Digest of postings from (N. Margetic) 
   News and discussion about the events in xYu involving Serbs 
   Sovam US newsfeed 
   CIS news, events, general information; usually in 
   transliterated Russian 
   To subscribe send messgae SUB SOVOKINFORM  
   A biweekly e-journal, devoted to Polish culture, history, 
   politics, etc. In Polish. (Jerzy Krzystek) 
   Daily digest of business information extracted from Russian 
   newspapers, stock reports, etc. Both Russian and English 
   versions available. Commercial. (Elena Artemova) (Vladimir S. Zaborovsky) 
   News digest about Hungary. To subscribe, send a message with 
   the Subject: KELL 
   General discussions of theatre (Elizabeth L. Newman) 
   Discussion of the TINLIB library system 
   USA Dept. of State travel advisories for countries around 
   the world 
   To subscribe send message: SUB TRAVEL-ADVISORIES  
   Newsletter of the Canadian Institute of Ukrainian Studies 
   Discussions of Ultrix operating system in Czech 
   Press service of the Ukrainian Republican Party (Mykola Sereda) 
   News and discussions about events in xYu involving and  
   affecting Serbs; also public actions related to these events (Dimitrije Stamenovic) 
   Newsletter published by the Vreme News Agency in Belgrade, 
   in English (Dimitrije Stamenovic) 
   Newsletter of the Ukrainian Canadian Business and Professional

   Association of Windsor (Myron Hlynka) 
   News dispatch with a marxist flavor 
   Discussion of Yiddish language and culture; in English and 
   transliterated Yiddish (Dave Sherman) 


INTERNET RELAY CHAT (IRC)                         2.5

Live interactive discussions are conducted on this system. 
However, its use is prohibited on the system I'm on and I have'nt
the funds to pay for exploration of this on a commercial access
provider.  Reader feedback on the utility of IRC would be

IRC SERVERS                                       2.6 
IRC CHANNELS                                      2.7



One needs to be conversant with internet applications such as 
Gopher, Telnet and Anonymous FTP in order to access these types 
of data.  Though some introduction is included in the sections
bearing those titles, a detailed discussion of how to utilize
these programs is outside the scope of this paper.  However, they
are widely discussed in the current literature found on the
"internet" bookstore shelves.  If the feedback warrants it, I
shall update the sections of this paper to discuss use of these
applications in further detail.  Otherwise, best advice is to
check out the SOURCES section and the sources mentioned in the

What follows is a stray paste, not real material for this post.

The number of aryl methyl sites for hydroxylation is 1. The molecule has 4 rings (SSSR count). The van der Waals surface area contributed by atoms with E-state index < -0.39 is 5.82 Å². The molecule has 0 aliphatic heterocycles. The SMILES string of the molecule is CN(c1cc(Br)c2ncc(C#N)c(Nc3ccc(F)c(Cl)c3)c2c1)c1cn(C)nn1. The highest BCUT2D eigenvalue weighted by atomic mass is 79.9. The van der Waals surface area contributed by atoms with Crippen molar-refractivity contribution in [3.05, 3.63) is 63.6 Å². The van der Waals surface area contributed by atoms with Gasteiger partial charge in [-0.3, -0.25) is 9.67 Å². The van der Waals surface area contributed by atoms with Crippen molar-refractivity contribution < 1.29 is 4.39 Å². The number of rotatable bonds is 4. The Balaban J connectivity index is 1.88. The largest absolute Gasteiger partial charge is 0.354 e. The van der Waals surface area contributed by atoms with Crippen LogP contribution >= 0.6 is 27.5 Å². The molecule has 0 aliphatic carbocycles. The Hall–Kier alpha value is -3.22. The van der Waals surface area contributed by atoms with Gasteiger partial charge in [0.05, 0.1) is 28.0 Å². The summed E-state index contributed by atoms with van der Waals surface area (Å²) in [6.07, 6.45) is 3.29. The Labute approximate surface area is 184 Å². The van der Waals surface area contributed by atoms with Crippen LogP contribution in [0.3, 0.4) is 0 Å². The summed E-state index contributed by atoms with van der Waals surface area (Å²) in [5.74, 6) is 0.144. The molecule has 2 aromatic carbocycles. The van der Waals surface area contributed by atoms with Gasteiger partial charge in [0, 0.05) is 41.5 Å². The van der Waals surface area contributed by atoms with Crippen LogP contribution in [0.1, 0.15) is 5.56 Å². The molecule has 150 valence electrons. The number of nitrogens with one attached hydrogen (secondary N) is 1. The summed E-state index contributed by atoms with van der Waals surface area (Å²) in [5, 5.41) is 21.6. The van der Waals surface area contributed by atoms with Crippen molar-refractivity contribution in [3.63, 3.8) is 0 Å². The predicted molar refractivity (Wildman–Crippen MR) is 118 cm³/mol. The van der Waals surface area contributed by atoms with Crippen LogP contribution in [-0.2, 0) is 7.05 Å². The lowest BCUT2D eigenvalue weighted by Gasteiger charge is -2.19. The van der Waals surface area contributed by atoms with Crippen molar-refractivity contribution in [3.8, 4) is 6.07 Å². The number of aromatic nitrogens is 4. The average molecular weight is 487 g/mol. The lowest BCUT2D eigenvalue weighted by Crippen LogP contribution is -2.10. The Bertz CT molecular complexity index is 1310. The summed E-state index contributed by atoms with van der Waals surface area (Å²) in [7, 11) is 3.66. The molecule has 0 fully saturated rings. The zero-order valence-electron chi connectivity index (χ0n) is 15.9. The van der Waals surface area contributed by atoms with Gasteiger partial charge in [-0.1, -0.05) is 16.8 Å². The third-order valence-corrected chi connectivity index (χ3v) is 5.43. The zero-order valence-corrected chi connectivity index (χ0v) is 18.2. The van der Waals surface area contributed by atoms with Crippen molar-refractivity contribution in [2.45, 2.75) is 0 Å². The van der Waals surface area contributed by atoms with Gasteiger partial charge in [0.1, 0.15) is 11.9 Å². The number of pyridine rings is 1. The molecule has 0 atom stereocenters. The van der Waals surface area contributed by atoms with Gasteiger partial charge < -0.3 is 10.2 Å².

IREX report, Appendix E.

Library of Congress Soviet Archives               3.1
     Telnet    (login: gopher)
          /pub      soviet.archive

American University 
          The American University 
          3301 New Mexico Avenue 
          Suite 304-A 
          Washington D.C.  20016 
          (202) 362-6934 
Thanks to the efforts of office mates, "Demokratizatsiya," CSRS
is now in the process of cataloging "Foreign Affairs" journals
from 1989-1992, "Foreign Broadcast Information Daily Reports"
(FBIS) from 1984-1991, CIA Directorates, as well as "The
Economist," "Time," and "Fortune" magazines containing articles
relevant to Eastern Europe and the former USSR.  The CSRS
computer is hooked up to the AU mainframe for access to ALADIN
and CMS.  Call (202) 362-6934 for office hours for the week. 

  The willingness of the new Russian Archival 
Committee under Pikhoya to cooperate in preparing this exhibit 
with the Library of Congress dramatizes the break that a newly 
democratic Russia is attempting to make with the entire Soviet 
past.  They are helping to turn material long used for one-sided
political combat into material for shared historical 
investigation in the post-Cold War era. 
     This exhibit is also remarkable for what it contains:  the 
first significant number of documents ever shown anywhere from 
what may be the most important new source of primary materials
for understanding the history of the twentieth century.  These 
documents provide an unprecedented inside look at the workings of
one of the largest, most powerful and long-lived political
machines of the modern era.  As in any modern archive, there is
more bureaucratic verbiage and fewer instant revelations than one
might hope for.  But the documents that the Library of Congress
has here chosen from the 500 made available from the Russian
archives cover the entire range of Soviet history from the
October Revolution of 1917 to the failed coup of August 1991. 
They include material from archives that had been key working
files of the Communist rulers until August 1991:  the archives of
the Central Committee, the Presidential archive, and the KGB. 
     This exhibit illustrates both the domestic and the foreign 
policy of Soviet rule.  
     *The first section covers internal politics and aspects of
Soviet reality that were hidden or falsified in official
propaganda.  These include the unannounced decisions and votes of
the higher organs of the Communist Party, as well as the
repressive activities of the Soviet security organs and various
organs charged with controlling literary freedom and organized
     *The second section, dedicated to Soviet-American relations,
shows how those relations were conducted between governments, 
between the publics of the two countries, and between the 
Communist parties of the USSR and the USA.  This section
documents cooperative as well as confrontational periods in that 
     The material in the exhibit offers only a small suggestion 
of what the vast archives of the paper-intensive Soviet era may